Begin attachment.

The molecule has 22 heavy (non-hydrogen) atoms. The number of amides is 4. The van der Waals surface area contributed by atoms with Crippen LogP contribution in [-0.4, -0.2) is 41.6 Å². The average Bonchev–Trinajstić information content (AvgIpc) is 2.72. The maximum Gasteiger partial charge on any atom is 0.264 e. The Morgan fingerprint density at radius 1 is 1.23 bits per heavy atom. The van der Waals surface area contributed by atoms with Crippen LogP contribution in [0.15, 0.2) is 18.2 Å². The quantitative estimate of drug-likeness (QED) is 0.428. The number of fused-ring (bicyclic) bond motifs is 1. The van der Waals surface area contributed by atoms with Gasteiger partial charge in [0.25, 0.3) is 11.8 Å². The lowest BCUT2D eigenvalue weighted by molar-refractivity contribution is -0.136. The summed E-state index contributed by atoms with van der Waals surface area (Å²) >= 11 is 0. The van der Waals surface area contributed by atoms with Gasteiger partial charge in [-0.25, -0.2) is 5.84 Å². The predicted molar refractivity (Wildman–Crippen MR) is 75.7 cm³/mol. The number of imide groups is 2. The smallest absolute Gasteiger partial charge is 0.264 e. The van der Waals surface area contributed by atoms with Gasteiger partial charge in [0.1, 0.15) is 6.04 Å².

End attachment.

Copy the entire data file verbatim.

The molecule has 22 heavy (non-hydrogen) atoms. The number of amides is 4. The van der Waals surface area contributed by atoms with Crippen LogP contribution in [-0.4, -0.2) is 41.6 Å². The average Bonchev–Trinajstić information content (AvgIpc) is 2.72. The maximum Gasteiger partial charge on any atom is 0.264 e. The Morgan fingerprint density at radius 1 is 1.23 bits per heavy atom. The van der Waals surface area contributed by atoms with Crippen LogP contribution in [0.15, 0.2) is 18.2 Å². The quantitative estimate of drug-likeness (QED) is 0.428. The number of fused-ring (bicyclic) bond motifs is 1. The van der Waals surface area contributed by atoms with Gasteiger partial charge in [0.25, 0.3) is 11.8 Å². The lowest BCUT2D eigenvalue weighted by molar-refractivity contribution is -0.136. The summed E-state index contributed by atoms with van der Waals surface area (Å²) >= 11 is 0. The van der Waals surface area contributed by atoms with Gasteiger partial charge in [-0.25, -0.2) is 5.84 Å². The predicted molar refractivity (Wildman–Crippen MR) is 75.7 cm³/mol. The number of imide groups is 2. The smallest absolute Gasteiger partial charge is 0.264 e. The van der Waals surface area contributed by atoms with Gasteiger partial charge in [0.1, 0.15) is 6.04 Å².